I'd strongly suggest running the setup script after cloning this repository. If you run the bootstrap.sh from remote, then it will automatically run the setup script for you. If you did run that (command above), congratulations, you set up Lithium Bootstrap the easy way. If the site loads, you're set. If not, read over these instructions to see what's going on and what you may need to double check with regard to configuration.

The hard way (it's not that hard)...

You will need to clone this repo and then run: git submodule update --init --recursive This will setup all the code you need...But you still have to ensure 777 permissions are set on the resources directory and you need to symlink the a _core directory under the webroot directory that links to the li3b_core/webroot directory. So the application can use Lithium Bootstrap core assets.

It should be a snap to get all the code...And once you have all the code, you'll need to set this up on your web server. I personally prefer PHP-FPM and Nginx, however you can use Apache and normal PHP, but note you will need at least PHP version 5.3 or higher. If you're already familiar with Lithium, then the setup should be basically the same in terms of requirements.

If you compare this repo's file structure for the Lithium's "framework" repo you'll notice that there is no "app" directory. This is intentional and you don't actually need an "app" (or whatever name you like) directory. Namespace yes. Directory no. The config/bootstrap/libraries.php file is where you will specify the namespace for your main application. You should change it from app to be something else. You don't need to, but it's a good idea.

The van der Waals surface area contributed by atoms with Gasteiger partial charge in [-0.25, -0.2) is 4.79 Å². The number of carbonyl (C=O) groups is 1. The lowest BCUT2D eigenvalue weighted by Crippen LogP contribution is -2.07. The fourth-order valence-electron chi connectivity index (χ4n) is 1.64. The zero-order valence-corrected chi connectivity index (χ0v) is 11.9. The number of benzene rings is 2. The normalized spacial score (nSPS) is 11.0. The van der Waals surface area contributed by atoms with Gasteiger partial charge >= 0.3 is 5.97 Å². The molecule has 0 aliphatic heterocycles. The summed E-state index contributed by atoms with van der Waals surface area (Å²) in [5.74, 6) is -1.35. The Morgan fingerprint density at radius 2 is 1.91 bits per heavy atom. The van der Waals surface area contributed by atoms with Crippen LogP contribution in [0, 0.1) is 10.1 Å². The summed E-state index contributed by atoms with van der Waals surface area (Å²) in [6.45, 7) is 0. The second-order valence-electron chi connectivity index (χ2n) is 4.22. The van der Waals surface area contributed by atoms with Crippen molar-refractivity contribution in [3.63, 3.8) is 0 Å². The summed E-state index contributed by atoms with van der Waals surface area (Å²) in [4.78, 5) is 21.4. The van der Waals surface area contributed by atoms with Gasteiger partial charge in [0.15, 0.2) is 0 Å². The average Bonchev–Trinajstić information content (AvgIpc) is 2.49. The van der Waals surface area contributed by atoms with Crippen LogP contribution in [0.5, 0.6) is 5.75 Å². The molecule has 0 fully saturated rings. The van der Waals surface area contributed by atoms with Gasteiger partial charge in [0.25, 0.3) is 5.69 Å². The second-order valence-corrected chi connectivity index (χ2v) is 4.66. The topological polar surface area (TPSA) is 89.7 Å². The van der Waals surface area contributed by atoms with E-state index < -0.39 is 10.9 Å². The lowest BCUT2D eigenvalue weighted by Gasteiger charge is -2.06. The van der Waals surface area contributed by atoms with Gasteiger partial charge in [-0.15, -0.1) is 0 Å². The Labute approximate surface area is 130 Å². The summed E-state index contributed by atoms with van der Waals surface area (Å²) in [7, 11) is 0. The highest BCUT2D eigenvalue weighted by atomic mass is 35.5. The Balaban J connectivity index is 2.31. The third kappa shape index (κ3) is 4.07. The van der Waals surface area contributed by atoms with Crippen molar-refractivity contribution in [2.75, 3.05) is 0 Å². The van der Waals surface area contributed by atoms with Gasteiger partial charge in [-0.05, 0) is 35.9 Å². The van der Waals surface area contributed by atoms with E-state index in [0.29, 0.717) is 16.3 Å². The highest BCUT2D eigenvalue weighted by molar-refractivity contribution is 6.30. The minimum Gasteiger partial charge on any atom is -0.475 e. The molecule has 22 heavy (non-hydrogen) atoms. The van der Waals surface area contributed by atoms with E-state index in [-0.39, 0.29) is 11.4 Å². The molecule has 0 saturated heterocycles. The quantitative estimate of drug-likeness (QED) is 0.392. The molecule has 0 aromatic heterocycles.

Speaking of libraries...You may want to think about putting all of your code into libraries as well for organizational reasons. Who knows, you may even find yourself contributing something back, easily, if you do this.

So the server setup? You'll want to configure your server's conf, virtual host, etc. to use /path/to/li3_bootstrap/webroot and you should be all set. The index.php file there is used.

Note: You do not need to call your application li3_bootstrap you can have a path like /var/www/sites/my-awesome-app/webroot for example.

That's it! You're done. If you go to whatever your sub/domain is in your browser you should see Lithium Bootstrap's main screen. From there, you should have all the instruction you need to continue.

A final note: If you look at the routes.php file under the li3b_core library, you'll notice that the development environment is enabled for specific domains. You will likely want to adjust this unless you name your domain (edit to your hosts file) the same way I do on your development machine. Or, you could always run in the production environment all the time if you really wanted. It may come in handy when you deploy to a server and have two copies of the code (different branches) with a subdomain for development though and that's why the Evnironment is being set different ways.